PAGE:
Soviet Gulags Where
Polish Deportees Were Sent

The Soviet Union did not operate concentration camps, rather they operated hard labour camps called "Gulags".

The term “Gulag" is an acronym for the Soviet bureaucratic institution, Glavnoe Upravlenie ispravitel'no-trudovykh LAGerei. In western terms this means "Main Administration of Corrective Labour Camps". This bureaucracy operated the forced labour camps in the Stalin era.

Polish Deportees In Soviet Gulag

The Gulags

Attempting to condense and summarise the experiences in the Gulags is simply not possible, however this page is an attempt to briefly overview typical life for a deportee. The Gulags were hard labour camps that consisted of forestry, mining, quarrying, laying railway track for the trans-siberian railway and other had labour tasks. Few, if any of the deportees would have been accustomed to this work.

The working day started very early and would last 16 hours or more. Food was scarce, stealing another mans food could cost you your life. Meantime the housing was poor quality with little heat, the sanitation very poor and the whole housing unit was overrun with lice, bedbugs and all manner of winged creatures.

With inhuman conditions, no medical care, a poor diet coupled with constant fear it is no wonder that health rapidly declined. People died all around you, sometimes the bodies were left for weeks in the snow before being buried, mainly so that the soviets could make the point that you were expendable. Another condition many suffered with was night blindness along with all manner of illnesses related to malnutrition.

Daily Suffering

Sheer cold. Cold that penetrates your bone marrow was the least of the deportees worries. Survival was not just a daily aim, sometimes it was even hour by hour, minute by minute.

From nits, lice and fleas to mosquitoes and all manner of winged flying insects would suddenly appear in the summers. These flying devils would literally eat you alive and make you itch no end. It was living hell.

Sudden and very hot gusts would blow causing dust to fly everywhere making breathing extremely difficult. Between the lice in their beds and the dust outside there were few places one could comfortably be.

Life Expectancy

In the soviet gulags very few were executed or killed.

Polish-Deportees-In-Soviet-Gulag 02

It was a well known fact that life expectancy in a gulag was one winter, so death was inevitable. Even though very few poles in the gulags were directly killed by the Russians, by being part of the machine that uprooted poles and placed them in a known environment that would kill within a year Russians certainly were very guilty of killing poles. Yet no war crimes trials have ever taken place on the matter.

The Sick And Dying

As health declined in the gulags, various phrases were used, peculiar to the gulags, to describe their state.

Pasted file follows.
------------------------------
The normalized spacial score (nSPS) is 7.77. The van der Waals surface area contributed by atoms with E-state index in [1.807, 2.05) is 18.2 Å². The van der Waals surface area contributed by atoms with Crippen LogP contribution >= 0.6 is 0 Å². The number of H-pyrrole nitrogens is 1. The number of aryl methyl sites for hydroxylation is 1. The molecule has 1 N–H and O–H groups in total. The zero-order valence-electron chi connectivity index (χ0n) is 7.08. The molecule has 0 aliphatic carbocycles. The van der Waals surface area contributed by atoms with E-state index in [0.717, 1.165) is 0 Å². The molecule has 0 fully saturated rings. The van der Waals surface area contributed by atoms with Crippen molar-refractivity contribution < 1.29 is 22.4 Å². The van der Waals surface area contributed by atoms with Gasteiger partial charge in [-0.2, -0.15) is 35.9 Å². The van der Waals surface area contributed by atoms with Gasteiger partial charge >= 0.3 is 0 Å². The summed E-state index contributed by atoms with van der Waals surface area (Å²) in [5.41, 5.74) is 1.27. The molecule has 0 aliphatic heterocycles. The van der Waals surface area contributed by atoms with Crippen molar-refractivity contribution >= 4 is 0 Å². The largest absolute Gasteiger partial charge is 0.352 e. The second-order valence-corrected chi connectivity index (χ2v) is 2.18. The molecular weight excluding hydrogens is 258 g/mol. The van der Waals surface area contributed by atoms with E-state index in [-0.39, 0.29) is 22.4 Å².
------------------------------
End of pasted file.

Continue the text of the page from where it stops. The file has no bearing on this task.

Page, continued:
Starting with "going to see the Great White Bear" (being sentenced to Siberia) as health declined to the point of death terms such as Fitili (wicks) were used to describe life i.e like the wick of a candle about to be extinguished.

The Russians had their own word for this "Dokhodyagi" meaning to reach or attain i.e to reach the death stage.

As health declined from starvation all manner of ills would present themselves such as; scurvy, pellagra, vitamin deficiency and more. Teeth would fall out and all manner of skin problems were visible.

As death crept closer those suffering these ailments would become almost dehuman with loose grey skin, walking around ranting like madmen and scavenging on anything that was vaguely edible, even garbage. unable to control their bodies they would frequently urinate themselves or soil themselves. They ceased washing and ceased reacting in ways humans normally would.

The final insult was that many of them died without ceremony or even any record being kept. Who were they? We shall never know.

Editors note: My own grandfather became schizophrenic and had many strange behaviours during his life. Having witnessed scenes like this, no wonder! This is just one of the reasons your polish relative may never have talked about their experiences.

Survivor Accounts

Even well into the 1940s the world knew little of what had happened in the gulags. It was only once General Anders led an entire nation out of the USSR that the stories started to emerge.

Onlookers would stare with disbelief, struggling to beleive that such atrocity could occur. One of the first nations to become aware of this was Persia when the Polish Evacuees from the USSR landed on their shores in a horrendous state of health and wearing rags that had to be burned to contain disease.

Want to Learn More About The Soviet Gulags?

I came across this great site that looks at the Gulags in depth, well worth a visit: http://www.gulag.online/?locale=en

Another good resource about the gulags is Wikipedia, it also contains a link to all the Gulags in the Soviet Union here: https://en.wikipedia.org/wiki/List_of_Gulag_camps

We can never comprehend the suffering our fellowman went through in the Gulags.

But we cannot ignore it, we MUST read about it, tell others about it and learn from it, for to ignore it would be to risk repeating history.